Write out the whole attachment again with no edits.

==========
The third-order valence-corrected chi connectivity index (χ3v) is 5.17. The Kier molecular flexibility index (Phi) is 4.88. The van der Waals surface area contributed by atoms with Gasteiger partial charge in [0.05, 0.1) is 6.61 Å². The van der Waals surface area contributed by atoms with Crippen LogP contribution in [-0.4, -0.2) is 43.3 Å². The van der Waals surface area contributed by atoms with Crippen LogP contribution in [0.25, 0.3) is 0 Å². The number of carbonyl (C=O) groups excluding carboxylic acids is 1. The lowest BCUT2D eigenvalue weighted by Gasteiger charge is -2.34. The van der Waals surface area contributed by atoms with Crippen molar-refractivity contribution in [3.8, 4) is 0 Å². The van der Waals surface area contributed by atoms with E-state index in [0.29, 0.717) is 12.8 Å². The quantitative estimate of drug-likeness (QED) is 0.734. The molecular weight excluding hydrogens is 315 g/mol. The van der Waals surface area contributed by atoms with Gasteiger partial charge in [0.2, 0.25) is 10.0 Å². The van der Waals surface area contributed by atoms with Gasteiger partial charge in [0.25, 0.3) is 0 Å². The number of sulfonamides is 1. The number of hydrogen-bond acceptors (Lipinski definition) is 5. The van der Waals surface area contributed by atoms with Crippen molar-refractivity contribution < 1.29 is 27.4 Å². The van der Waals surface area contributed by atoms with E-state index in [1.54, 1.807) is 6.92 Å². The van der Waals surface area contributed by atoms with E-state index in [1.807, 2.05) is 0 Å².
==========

The third-order valence-corrected chi connectivity index (χ3v) is 5.17. The Kier molecular flexibility index (Phi) is 4.88. The van der Waals surface area contributed by atoms with Gasteiger partial charge in [0.05, 0.1) is 6.61 Å². The van der Waals surface area contributed by atoms with Crippen LogP contribution in [-0.4, -0.2) is 43.3 Å². The van der Waals surface area contributed by atoms with Crippen LogP contribution in [0.25, 0.3) is 0 Å². The number of carbonyl (C=O) groups excluding carboxylic acids is 1. The lowest BCUT2D eigenvalue weighted by Gasteiger charge is -2.34. The van der Waals surface area contributed by atoms with Crippen molar-refractivity contribution in [3.8, 4) is 0 Å². The van der Waals surface area contributed by atoms with E-state index in [0.29, 0.717) is 12.8 Å². The quantitative estimate of drug-likeness (QED) is 0.734. The molecular weight excluding hydrogens is 315 g/mol. The van der Waals surface area contributed by atoms with Gasteiger partial charge in [0.2, 0.25) is 10.0 Å². The van der Waals surface area contributed by atoms with Gasteiger partial charge in [0.25, 0.3) is 0 Å². The number of sulfonamides is 1. The number of hydrogen-bond acceptors (Lipinski definition) is 5. The van der Waals surface area contributed by atoms with Crippen molar-refractivity contribution < 1.29 is 27.4 Å². The van der Waals surface area contributed by atoms with E-state index in [1.54, 1.807) is 6.92 Å². The van der Waals surface area contributed by atoms with E-state index in [1.807, 2.05) is 0 Å².